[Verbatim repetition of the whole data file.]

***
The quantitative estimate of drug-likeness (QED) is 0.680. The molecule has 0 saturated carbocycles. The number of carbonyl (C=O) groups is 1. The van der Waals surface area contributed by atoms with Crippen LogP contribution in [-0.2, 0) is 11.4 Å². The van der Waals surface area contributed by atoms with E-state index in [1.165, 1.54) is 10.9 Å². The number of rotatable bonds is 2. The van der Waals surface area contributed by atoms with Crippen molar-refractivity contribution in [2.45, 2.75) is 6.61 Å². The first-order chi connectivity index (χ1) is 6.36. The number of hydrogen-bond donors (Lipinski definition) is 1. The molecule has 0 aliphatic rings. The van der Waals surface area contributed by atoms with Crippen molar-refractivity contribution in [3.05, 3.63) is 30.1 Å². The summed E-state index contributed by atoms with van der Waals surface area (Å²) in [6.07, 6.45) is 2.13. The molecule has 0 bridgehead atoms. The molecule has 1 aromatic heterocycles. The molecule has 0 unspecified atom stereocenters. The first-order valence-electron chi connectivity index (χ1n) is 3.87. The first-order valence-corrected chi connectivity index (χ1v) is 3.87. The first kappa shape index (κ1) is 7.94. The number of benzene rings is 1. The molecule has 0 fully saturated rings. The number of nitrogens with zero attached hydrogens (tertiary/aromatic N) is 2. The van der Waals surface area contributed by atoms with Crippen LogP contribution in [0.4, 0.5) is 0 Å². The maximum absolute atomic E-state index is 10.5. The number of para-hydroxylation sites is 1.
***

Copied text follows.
The quantitative estimate of drug-likeness (QED) is 0.680. The molecule has 0 saturated carbocycles. The number of carbonyl (C=O) groups is 1. The van der Waals surface area contributed by atoms with Crippen LogP contribution in [-0.2, 0) is 11.4 Å². The van der Waals surface area contributed by atoms with E-state index in [1.165, 1.54) is 10.9 Å². The number of rotatable bonds is 2. The van der Waals surface area contributed by atoms with Crippen molar-refractivity contribution in [2.45, 2.75) is 6.61 Å². The first-order chi connectivity index (χ1) is 6.36. The number of hydrogen-bond donors (Lipinski definition) is 1. The molecule has 0 aliphatic rings. The van der Waals surface area contributed by atoms with Crippen molar-refractivity contribution in [3.05, 3.63) is 30.1 Å². The summed E-state index contributed by atoms with van der Waals surface area (Å²) in [6.07, 6.45) is 2.13. The molecule has 0 bridgehead atoms. The molecule has 1 aromatic heterocycles. The molecule has 0 unspecified atom stereocenters. The first-order valence-electron chi connectivity index (χ1n) is 3.87. The first-order valence-corrected chi connectivity index (χ1v) is 3.87. The first kappa shape index (κ1) is 7.94. The number of benzene rings is 1. The molecule has 0 fully saturated rings. The number of nitrogens with zero attached hydrogens (tertiary/aromatic N) is 2. The van der Waals surface area contributed by atoms with Crippen LogP contribution in [0.4, 0.5) is 0 Å². The maximum absolute atomic E-state index is 10.5. The number of para-hydroxylation sites is 1.